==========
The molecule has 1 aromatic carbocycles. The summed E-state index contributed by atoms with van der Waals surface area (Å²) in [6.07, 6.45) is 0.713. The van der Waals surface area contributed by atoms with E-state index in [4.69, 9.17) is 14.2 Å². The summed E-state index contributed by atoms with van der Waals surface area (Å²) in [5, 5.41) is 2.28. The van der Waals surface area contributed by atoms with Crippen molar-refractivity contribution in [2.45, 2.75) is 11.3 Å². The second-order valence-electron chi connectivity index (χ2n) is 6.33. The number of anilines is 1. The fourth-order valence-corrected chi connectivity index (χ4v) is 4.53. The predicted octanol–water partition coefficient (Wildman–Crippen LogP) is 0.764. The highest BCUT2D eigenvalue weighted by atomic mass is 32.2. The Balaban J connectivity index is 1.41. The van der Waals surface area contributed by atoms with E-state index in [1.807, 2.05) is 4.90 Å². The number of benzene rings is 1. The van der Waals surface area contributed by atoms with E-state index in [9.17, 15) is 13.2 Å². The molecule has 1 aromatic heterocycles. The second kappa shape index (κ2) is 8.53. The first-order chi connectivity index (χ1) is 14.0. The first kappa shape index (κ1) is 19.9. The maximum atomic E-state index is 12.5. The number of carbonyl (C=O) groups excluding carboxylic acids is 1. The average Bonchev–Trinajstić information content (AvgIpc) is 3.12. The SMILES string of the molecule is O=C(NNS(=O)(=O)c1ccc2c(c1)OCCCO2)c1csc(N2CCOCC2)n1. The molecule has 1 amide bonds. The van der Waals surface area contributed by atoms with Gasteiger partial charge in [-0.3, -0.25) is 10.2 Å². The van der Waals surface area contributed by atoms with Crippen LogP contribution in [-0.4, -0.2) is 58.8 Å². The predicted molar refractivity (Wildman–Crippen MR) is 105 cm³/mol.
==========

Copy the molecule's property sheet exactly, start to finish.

The molecule has 1 aromatic carbocycles. The summed E-state index contributed by atoms with van der Waals surface area (Å²) in [6.07, 6.45) is 0.713. The van der Waals surface area contributed by atoms with E-state index in [4.69, 9.17) is 14.2 Å². The summed E-state index contributed by atoms with van der Waals surface area (Å²) in [5, 5.41) is 2.28. The van der Waals surface area contributed by atoms with Crippen molar-refractivity contribution in [2.45, 2.75) is 11.3 Å². The second-order valence-electron chi connectivity index (χ2n) is 6.33. The number of anilines is 1. The fourth-order valence-corrected chi connectivity index (χ4v) is 4.53. The predicted octanol–water partition coefficient (Wildman–Crippen LogP) is 0.764. The highest BCUT2D eigenvalue weighted by atomic mass is 32.2. The Balaban J connectivity index is 1.41. The van der Waals surface area contributed by atoms with E-state index in [1.807, 2.05) is 4.90 Å². The number of benzene rings is 1. The van der Waals surface area contributed by atoms with E-state index in [9.17, 15) is 13.2 Å². The molecule has 1 aromatic heterocycles. The second kappa shape index (κ2) is 8.53. The first-order chi connectivity index (χ1) is 14.0. The first kappa shape index (κ1) is 19.9. The maximum atomic E-state index is 12.5. The number of carbonyl (C=O) groups excluding carboxylic acids is 1. The average Bonchev–Trinajstić information content (AvgIpc) is 3.12. The SMILES string of the molecule is O=C(NNS(=O)(=O)c1ccc2c(c1)OCCCO2)c1csc(N2CCOCC2)n1. The molecule has 1 amide bonds. The van der Waals surface area contributed by atoms with Gasteiger partial charge in [-0.3, -0.25) is 10.2 Å². The van der Waals surface area contributed by atoms with Crippen LogP contribution in [-0.4, -0.2) is 58.8 Å². The predicted molar refractivity (Wildman–Crippen MR) is 105 cm³/mol.